New York: The Pakistan government should reduce rights violations against Afghan refugees by extending their legal residency status until at least end of 2017, Human Rights Watch said on Sunday.
On January 12, the government extended registered Afghan refugees’ Proof of Residency (PoR) cards until June 30, 2016.
As Human Rights Watch has documented, the uncertain residency status of Afghan refugees in Pakistan has encouraged police harassment, threats, and extortion of Afghan refugees, particularly since the December 2014 attack on a Peshawar school by the Pakistani Taliban, the rights body said.
“Pakistan’s six-month residency extension reduces Afghan refugees’ insecurity but the government also needs to stop police abuse of refugees,” said Human Rights Watch.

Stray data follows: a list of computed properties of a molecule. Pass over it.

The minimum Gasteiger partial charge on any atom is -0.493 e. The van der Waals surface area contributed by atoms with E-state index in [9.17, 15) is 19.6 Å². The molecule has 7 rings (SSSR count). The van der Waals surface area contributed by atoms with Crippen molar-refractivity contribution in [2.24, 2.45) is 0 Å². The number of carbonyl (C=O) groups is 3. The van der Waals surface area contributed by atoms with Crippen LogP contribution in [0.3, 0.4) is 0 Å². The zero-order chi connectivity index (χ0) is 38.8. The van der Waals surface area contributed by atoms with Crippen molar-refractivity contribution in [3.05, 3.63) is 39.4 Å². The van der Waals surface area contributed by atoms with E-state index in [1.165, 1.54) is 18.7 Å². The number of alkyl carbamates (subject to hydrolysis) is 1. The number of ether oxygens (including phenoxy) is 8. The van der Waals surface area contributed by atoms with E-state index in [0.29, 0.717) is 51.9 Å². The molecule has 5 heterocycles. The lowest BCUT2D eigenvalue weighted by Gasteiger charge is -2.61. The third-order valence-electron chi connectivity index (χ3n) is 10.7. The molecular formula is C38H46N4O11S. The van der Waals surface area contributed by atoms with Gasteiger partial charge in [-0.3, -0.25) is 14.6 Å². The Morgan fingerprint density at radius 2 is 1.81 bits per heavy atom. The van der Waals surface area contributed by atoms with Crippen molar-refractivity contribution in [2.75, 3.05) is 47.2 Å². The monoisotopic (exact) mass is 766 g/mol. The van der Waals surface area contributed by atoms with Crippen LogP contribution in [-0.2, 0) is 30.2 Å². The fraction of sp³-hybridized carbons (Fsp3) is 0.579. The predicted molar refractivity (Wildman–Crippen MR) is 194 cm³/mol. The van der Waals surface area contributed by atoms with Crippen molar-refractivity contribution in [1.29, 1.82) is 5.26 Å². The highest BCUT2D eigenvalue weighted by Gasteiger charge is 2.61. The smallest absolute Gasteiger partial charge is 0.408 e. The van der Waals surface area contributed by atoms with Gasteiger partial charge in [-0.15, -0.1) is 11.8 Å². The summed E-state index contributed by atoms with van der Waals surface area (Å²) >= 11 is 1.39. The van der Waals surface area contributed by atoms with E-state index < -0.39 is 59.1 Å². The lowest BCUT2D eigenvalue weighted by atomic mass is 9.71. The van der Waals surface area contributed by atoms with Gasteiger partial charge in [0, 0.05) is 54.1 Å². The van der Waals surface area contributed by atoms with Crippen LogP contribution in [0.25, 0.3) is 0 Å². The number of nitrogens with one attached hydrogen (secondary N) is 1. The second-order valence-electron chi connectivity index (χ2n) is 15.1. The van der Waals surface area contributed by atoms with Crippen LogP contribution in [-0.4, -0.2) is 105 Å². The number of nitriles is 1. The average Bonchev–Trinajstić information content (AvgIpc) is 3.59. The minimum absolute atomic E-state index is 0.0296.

“A two-year extension both sends the message that refugees shouldn’t be pressured to go home and would give officials time to work out resettlement to third countries and other longer-term solutions.”
Pakistan is host to one of the largest displaced populations in the world.
The 2.5 million Afghan refugees, which according to the UNHCR include an estimated one million undocumented Afghans living in Pakistan, consist of many who fled conflict and repression in Afghanistan in the late 1970s and early 1980s, and their descendants.
Some arrived as children, grew up in Pakistan, married, and had children of their own who have never lived in Afghanistan. Others have arrived in the decades of turmoil in Afghanistan since seeking security, employment, and a higher standard of living.
Afghans in Pakistan have experienced a sharp increase in hostility since the Tehreek-i-Taliban Pakistan attacked the Army Public School in Peshawar in December 2014, killing 145 people, including 132 children.